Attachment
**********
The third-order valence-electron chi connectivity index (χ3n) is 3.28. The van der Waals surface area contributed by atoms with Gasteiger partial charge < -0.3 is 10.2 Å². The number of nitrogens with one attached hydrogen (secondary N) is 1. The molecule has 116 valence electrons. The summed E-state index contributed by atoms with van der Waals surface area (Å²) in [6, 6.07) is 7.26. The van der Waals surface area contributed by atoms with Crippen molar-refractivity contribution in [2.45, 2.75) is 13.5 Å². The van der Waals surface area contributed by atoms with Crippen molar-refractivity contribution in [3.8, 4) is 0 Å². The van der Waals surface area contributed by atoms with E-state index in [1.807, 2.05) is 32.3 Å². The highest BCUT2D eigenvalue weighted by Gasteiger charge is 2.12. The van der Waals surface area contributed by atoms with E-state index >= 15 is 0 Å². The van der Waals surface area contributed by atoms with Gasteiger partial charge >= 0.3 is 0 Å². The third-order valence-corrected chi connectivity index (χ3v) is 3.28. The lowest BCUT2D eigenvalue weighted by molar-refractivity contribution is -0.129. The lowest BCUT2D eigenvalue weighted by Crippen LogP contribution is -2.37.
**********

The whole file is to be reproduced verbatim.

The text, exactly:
The third-order valence-electron chi connectivity index (χ3n) is 3.28. The van der Waals surface area contributed by atoms with Gasteiger partial charge < -0.3 is 10.2 Å². The number of nitrogens with one attached hydrogen (secondary N) is 1. The molecule has 116 valence electrons. The summed E-state index contributed by atoms with van der Waals surface area (Å²) in [6, 6.07) is 7.26. The van der Waals surface area contributed by atoms with Crippen molar-refractivity contribution in [2.45, 2.75) is 13.5 Å². The van der Waals surface area contributed by atoms with Crippen molar-refractivity contribution in [3.8, 4) is 0 Å². The van der Waals surface area contributed by atoms with E-state index in [1.807, 2.05) is 32.3 Å². The highest BCUT2D eigenvalue weighted by Gasteiger charge is 2.12. The van der Waals surface area contributed by atoms with E-state index >= 15 is 0 Å². The van der Waals surface area contributed by atoms with Gasteiger partial charge >= 0.3 is 0 Å². The third-order valence-corrected chi connectivity index (χ3v) is 3.28. The lowest BCUT2D eigenvalue weighted by molar-refractivity contribution is -0.129. The lowest BCUT2D eigenvalue weighted by Crippen LogP contribution is -2.37.